This report covers a vote (Issue 2, below) on “the Paul Ryan budget,” which is best known for its plan to transform traditional Medicare into a voucher program. The report also covers the 2011 Budget Control Act (Issue 12, below), which is the force behind “sequestration” cuts in defense and domestic programs scheduled to start next year. Ryan and Obama are among several key players who hatched this draconian law in order to stave off a U.S. debt default that was only hours away. Ryan voted for it and praised it as “a big step in the right direction” of cutting spending. But he now decries the law in swing states for its impact on the Pentagon budget.
Ryan and other House Republicans voted (Issue 1, below) to repeal the Independent Payment Advisory Board, which was created by “Obamacare” to use expert advice from outside of government to slow the growth of Medicare costs. The repeal bid died in the Senate. Ryan refers to the board in the presidential campaign as “bureaucrats” who would unilaterally “ration care” for those on Medicare. In fact, the 2010 health law gives Congress control over the membership of the panel as well as veto power over its specific proposals to control costs.
Starting in 2015, the board will have power to restrain any annual spending increases for Medicare that exceed official per-capita projections tied to factors such as inflation and the Gross Domestic Product. Congress cannot reduce the sum of its proposed cuts but can change individual parts after clearing high parliamentary hurdles. The 15 panel members will serve fulltime for six years and require Senate confirmation. House and Senate leaders of both parties will recommend 12 of the 15 nominees and the president will choose the others.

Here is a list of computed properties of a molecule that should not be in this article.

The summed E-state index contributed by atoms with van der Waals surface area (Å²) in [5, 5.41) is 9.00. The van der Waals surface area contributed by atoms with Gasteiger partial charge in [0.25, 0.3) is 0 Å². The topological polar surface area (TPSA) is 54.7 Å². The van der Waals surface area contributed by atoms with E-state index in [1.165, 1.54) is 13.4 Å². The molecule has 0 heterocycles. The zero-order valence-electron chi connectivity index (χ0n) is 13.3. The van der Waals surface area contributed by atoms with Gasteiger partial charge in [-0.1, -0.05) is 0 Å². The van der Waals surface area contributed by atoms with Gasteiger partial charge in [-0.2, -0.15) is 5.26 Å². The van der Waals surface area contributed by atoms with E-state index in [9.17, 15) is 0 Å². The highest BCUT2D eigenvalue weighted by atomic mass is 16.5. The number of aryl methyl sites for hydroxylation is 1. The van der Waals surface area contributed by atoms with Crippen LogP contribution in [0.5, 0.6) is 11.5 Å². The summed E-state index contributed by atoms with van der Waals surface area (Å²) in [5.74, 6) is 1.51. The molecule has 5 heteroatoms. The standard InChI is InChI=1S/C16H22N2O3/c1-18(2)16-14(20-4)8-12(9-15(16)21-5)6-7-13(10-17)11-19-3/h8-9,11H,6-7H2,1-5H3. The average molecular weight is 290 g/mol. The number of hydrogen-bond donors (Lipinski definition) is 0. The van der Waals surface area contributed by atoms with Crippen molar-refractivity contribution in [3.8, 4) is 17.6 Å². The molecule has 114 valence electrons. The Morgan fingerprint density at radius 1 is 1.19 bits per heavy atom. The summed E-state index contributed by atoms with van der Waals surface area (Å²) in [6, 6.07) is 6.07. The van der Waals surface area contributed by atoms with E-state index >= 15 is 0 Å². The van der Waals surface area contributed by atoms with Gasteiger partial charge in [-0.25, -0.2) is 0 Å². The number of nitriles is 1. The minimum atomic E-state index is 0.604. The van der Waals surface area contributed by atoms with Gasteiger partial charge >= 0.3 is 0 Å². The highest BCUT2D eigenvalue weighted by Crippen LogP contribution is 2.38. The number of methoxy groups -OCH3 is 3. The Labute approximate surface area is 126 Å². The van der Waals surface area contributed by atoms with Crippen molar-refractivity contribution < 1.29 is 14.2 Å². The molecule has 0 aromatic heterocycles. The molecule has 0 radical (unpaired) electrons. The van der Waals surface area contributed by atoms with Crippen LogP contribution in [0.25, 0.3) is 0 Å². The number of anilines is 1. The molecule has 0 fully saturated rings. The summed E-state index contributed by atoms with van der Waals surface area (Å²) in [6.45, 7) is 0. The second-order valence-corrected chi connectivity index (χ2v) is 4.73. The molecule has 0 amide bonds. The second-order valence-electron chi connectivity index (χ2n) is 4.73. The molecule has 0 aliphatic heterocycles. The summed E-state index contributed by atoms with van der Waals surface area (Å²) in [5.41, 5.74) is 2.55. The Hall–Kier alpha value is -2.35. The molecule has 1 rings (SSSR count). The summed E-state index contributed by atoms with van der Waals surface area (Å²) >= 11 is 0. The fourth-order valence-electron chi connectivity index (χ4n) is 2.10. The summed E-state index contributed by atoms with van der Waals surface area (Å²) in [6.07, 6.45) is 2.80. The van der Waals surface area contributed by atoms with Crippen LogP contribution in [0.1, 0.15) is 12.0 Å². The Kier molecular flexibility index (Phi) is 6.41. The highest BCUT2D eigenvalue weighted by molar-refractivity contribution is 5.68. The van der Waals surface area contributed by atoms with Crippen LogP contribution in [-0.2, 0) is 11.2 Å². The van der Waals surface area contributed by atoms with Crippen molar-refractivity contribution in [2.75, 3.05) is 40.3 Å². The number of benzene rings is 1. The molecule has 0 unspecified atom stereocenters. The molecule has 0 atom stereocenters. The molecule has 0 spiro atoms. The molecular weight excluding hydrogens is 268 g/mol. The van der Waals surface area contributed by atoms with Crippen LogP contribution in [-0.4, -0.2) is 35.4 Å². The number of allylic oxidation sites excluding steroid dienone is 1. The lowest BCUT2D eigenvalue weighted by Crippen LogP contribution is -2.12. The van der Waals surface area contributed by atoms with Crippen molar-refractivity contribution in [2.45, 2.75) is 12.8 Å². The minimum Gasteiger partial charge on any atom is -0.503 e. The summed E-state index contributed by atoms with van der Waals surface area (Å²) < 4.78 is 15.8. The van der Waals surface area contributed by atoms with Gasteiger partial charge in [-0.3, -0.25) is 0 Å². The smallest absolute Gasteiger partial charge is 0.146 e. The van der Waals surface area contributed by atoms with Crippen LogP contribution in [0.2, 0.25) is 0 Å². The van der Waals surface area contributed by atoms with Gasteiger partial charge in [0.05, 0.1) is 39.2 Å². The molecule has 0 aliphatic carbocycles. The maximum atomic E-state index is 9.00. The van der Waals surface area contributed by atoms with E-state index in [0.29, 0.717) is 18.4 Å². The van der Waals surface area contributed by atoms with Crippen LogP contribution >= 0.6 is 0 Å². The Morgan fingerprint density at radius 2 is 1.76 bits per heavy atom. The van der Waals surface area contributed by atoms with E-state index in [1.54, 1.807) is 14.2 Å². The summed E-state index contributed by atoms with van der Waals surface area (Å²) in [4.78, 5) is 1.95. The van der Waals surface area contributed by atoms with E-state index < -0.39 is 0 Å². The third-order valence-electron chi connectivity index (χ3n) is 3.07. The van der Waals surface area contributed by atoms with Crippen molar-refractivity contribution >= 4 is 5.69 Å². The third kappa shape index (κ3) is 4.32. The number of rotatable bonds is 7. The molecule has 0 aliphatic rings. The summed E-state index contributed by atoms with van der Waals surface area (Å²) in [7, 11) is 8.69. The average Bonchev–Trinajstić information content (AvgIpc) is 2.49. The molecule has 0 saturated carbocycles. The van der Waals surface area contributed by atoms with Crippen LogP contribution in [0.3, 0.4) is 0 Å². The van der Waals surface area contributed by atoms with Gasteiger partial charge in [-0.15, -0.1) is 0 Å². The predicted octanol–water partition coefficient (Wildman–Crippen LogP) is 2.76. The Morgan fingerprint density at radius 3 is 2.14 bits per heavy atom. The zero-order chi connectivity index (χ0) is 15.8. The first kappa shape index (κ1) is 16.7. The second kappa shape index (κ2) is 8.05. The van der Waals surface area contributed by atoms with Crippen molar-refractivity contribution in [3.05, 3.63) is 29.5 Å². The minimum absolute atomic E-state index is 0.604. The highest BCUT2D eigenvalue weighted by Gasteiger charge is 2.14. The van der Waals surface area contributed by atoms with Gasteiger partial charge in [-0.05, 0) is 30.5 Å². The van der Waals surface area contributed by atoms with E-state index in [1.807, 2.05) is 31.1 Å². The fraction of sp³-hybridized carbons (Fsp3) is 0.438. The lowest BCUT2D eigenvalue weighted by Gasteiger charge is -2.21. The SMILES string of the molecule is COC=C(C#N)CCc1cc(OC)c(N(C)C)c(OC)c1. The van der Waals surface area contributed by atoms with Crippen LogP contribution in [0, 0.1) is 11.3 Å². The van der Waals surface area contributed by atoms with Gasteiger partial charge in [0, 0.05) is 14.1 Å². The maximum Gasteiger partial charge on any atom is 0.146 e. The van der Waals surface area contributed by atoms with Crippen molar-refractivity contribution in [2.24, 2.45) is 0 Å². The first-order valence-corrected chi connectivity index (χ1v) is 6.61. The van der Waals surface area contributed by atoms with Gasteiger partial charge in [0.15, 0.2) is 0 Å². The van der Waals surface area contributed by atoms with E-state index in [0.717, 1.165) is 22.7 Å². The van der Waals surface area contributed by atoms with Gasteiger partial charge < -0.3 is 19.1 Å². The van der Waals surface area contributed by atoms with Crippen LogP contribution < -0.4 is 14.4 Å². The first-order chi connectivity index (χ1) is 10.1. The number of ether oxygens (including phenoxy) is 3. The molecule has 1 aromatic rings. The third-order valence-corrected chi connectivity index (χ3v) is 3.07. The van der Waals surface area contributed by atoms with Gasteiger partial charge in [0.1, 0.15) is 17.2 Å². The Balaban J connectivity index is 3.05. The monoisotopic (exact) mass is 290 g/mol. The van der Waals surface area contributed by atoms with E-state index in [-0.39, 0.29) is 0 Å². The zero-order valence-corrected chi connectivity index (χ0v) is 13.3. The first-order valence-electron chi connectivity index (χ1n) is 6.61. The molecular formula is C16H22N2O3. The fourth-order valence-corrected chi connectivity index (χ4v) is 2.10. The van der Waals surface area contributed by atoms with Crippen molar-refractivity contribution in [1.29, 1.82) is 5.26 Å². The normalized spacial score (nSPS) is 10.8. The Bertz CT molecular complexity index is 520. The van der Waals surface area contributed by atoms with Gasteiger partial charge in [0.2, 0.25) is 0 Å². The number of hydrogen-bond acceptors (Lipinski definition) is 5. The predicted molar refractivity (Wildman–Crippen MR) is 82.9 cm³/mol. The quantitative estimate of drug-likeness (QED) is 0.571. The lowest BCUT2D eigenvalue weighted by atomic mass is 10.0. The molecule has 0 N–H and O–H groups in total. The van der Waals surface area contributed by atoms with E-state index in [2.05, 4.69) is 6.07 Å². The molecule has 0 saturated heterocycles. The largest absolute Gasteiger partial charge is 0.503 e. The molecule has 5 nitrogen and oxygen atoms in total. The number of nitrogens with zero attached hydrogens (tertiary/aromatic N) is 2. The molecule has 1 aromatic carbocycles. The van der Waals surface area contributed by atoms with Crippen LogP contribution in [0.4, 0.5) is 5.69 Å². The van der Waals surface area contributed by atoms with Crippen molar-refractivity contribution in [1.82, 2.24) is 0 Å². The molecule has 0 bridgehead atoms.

Ryan likes to compare his “premium support” plan for voucherizing Medicare to the health plan for members of Congress and federal workers. Just as the Federal Employees Health Benefits (FEHB) program offers a menu of commercial policies from which participants can choose, his plan would enable Medicare participants starting in 2023 to pick from an array of private plans or stay in what is left of government-run traditional Medicare.
Critics note a major difference in how the two approaches protect seniors from rising medical costs. By law, FEHB participants are entitled to have 72-to-75 percent of their premiums paid by taxpayers. By contrast, increases in Ryan’s vouchers are pegged to a formula based on GDP growth rather than the faster growth of healthcare costs.
A House Budget Committee report says the Ryan plan “will allow seniors to enjoy the same kind of choices in their plans that members of Congress enjoy.”
Rep. Chris Van Hollen, D-Md., said in House debate the Ryan plan “does not give seniors the deal that members of Congress give to themselves, and that should be put to rest right now.”
The House has conducted 1,552 roll-call votes so far in the 112th Congress and the Senate 435. This report boils that activity down to the following important votes, all of which have split the parties both on the floors of Congress and in this year’s presidential and congressional campaigns.